Foolproof Fort

Primary tabs

PDF versionPDF version

Additional Photos

About This Project

Select pine

Ethan and I did a little project last week.

It’s been windy and cold outside and we’ve been running out of indoor activities. We made Valentine decor, heart-shaped food, colored, met friends at museums and toddler-rock’n-roll-playing coffee joints, played trains and kitchen and dinosaurs, read a hundred books.

One super fun source of indoor entertainment we’ve never successfully completed is building a fort.

When I was young, I was the fort-making queen. My parents had this incredible 80′s-style glass-and-metal table with huge leather and wood chairs (it was insane), each piece weighing what seemed like a million pounds—PERFECT fort building materials. Blankets, pillows, books, and toys made a wonderland of imagination for me and my friends. I remember supporting corners of blankets with this heavy old clay jug and other skull-crushing items that could have crashed down at any wrong movement. How we make it through childhood is beyond me.

I guess our furniture selection is just not fort-worthy. At least, not in the sense that doesn’t pose the risk of a chair toppling on him, undoubtedly leading to suffocation and/or a concussion.

So a few minutes spent reading Ana White’s website, a little trip to the hardware store (where a visit to the “big saw” was requested only to end in wimpers of “no saw, I’m scared!”), about $25, and a little sweat later, we had a perfect little “fort” with no chance of injury, one that doesn’t need to be disassembled…ever.

We had everything cut down at the hardware store. Paint was leftover from Ethan’s train board, side panels made from Target tab-top curtains I’ve had since college. Really.

It was Ethan’s first construction project so I started him off right—with sanding.

When everything was nice and smooth, we had lunch and the Peanut hit the hay while I took out the “big mama bit collection” and started drilling. As usual, Ana’s plans were very well illustrated and straightforward…we used her oven door plan for Ethan’s kitchen and it worked perfectly.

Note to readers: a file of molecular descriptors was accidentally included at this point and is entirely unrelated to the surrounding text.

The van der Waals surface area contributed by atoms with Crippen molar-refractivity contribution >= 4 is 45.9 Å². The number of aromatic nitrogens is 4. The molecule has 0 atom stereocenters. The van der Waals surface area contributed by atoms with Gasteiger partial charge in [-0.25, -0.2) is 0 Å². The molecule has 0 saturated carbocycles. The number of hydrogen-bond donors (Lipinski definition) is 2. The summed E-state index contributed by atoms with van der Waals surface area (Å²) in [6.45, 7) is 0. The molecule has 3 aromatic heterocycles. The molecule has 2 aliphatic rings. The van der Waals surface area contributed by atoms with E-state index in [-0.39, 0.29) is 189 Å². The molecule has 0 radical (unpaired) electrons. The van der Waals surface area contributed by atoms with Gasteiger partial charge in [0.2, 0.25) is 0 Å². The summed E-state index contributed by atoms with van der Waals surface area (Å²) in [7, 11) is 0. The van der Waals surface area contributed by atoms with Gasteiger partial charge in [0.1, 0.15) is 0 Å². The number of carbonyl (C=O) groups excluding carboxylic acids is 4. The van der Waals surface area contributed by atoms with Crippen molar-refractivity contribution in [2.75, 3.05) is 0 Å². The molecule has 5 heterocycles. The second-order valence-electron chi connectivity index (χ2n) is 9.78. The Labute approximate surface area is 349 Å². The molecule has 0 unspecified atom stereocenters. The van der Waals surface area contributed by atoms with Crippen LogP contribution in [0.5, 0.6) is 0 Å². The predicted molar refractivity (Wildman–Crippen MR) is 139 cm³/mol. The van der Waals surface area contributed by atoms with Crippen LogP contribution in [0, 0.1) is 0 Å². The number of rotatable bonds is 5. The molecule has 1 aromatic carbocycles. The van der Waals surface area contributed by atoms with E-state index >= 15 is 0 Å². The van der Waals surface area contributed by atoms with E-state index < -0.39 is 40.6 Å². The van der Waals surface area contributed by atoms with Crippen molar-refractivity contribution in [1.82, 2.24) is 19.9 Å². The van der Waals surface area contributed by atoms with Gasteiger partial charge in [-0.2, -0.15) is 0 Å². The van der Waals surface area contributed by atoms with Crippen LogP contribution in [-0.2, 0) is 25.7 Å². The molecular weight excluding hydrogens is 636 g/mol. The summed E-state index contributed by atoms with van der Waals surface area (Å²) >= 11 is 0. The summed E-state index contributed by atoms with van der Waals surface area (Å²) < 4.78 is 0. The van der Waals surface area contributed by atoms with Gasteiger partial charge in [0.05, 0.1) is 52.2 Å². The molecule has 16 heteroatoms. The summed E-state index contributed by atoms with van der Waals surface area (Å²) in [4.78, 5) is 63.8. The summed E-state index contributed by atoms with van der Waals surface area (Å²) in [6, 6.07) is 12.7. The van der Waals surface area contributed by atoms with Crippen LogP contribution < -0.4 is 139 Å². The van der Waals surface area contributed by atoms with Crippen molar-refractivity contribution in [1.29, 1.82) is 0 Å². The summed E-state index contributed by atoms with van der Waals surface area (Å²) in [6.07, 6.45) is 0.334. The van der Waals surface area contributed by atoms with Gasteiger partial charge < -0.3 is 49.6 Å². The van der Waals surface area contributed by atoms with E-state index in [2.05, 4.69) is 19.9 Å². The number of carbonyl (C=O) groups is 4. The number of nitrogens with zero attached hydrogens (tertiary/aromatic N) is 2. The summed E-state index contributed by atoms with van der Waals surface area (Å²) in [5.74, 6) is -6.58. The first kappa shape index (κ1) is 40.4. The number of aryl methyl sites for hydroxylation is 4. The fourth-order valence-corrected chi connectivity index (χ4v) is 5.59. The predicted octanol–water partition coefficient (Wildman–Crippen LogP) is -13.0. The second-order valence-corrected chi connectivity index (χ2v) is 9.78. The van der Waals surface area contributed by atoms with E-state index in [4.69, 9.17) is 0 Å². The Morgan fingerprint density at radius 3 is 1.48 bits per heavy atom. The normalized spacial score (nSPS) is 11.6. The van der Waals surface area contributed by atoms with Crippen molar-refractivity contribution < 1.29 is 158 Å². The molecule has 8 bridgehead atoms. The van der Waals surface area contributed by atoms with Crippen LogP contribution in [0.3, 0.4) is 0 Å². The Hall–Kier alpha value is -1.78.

By the time Little Man woke, we were ready for paint. I wondered if painting with a toddler was the smartest idea…but we just went for it.

He did GREAT. Thank you Ikea for the $2 smock.

As I’d feared, the (almost) finished product was about four feet too tall. It was massive in our living room!

So a few days later the Hubs helped me cut it down with our chop saw. So much for making things easy by having all the wood pre-cut. I guess Ana’s house is much bigger than ours.

My next task was hemming, narrowing, and velcro-izing the panels. With a much shorter tent, my trusty old curtains were way too long. Plus, I wasn’t so sure about Ana’s suggestion to staple curtain to tent…it seemed much too permanent What if we want to add a stamped pattern? Or a window? Or change up the fabric? Velcro seemed safer.

Sure, it’s not the fastest way, but I think it was worth the time. And my $20 craigslist sewing machine handled it like a champ.

We’ve already done some good lazin’ around in the new fort. Or nook. Or tent. Whatever, Ethan seems to think it is pretty cool.

It’s also pretty popular with our furry friends.

Required Skill Level: 
Beginner
Estimated Time Investment: 
Afternoon Project (3-6 Hours)
Finish Used: 
Valspar sample paint
Estimated Cost: 
$25
Tags: 

Comments

So, I'm curious how long and tall everything ended up. I'm thinking I need a smaller version of the original also, and yours looks just perfect. How long are the boards now? And how tall is it?